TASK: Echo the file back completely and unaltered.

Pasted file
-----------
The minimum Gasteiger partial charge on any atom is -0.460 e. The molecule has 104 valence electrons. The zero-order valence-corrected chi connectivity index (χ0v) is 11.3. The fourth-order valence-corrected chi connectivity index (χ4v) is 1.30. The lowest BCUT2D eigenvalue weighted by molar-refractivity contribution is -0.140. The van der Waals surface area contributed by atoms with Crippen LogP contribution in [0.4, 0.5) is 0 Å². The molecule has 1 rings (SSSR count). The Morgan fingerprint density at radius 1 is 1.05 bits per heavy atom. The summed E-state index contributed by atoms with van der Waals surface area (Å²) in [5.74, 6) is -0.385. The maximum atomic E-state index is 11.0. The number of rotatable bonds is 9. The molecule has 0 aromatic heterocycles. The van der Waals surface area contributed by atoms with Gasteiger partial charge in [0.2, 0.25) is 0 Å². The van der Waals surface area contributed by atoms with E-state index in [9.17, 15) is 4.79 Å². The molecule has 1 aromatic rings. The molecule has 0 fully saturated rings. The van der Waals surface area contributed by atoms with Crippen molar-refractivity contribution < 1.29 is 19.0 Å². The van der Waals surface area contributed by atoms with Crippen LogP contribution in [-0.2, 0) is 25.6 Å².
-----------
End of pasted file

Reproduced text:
The minimum Gasteiger partial charge on any atom is -0.460 e. The molecule has 104 valence electrons. The zero-order valence-corrected chi connectivity index (χ0v) is 11.3. The fourth-order valence-corrected chi connectivity index (χ4v) is 1.30. The lowest BCUT2D eigenvalue weighted by molar-refractivity contribution is -0.140. The van der Waals surface area contributed by atoms with Crippen LogP contribution in [0.4, 0.5) is 0 Å². The molecule has 1 rings (SSSR count). The Morgan fingerprint density at radius 1 is 1.05 bits per heavy atom. The summed E-state index contributed by atoms with van der Waals surface area (Å²) in [5.74, 6) is -0.385. The maximum atomic E-state index is 11.0. The number of rotatable bonds is 9. The molecule has 0 aromatic heterocycles. The van der Waals surface area contributed by atoms with Gasteiger partial charge in [0.2, 0.25) is 0 Å². The van der Waals surface area contributed by atoms with E-state index in [9.17, 15) is 4.79 Å². The molecule has 1 aromatic rings. The molecule has 0 fully saturated rings. The van der Waals surface area contributed by atoms with Crippen molar-refractivity contribution < 1.29 is 19.0 Å². The van der Waals surface area contributed by atoms with Crippen LogP contribution in [-0.2, 0) is 25.6 Å².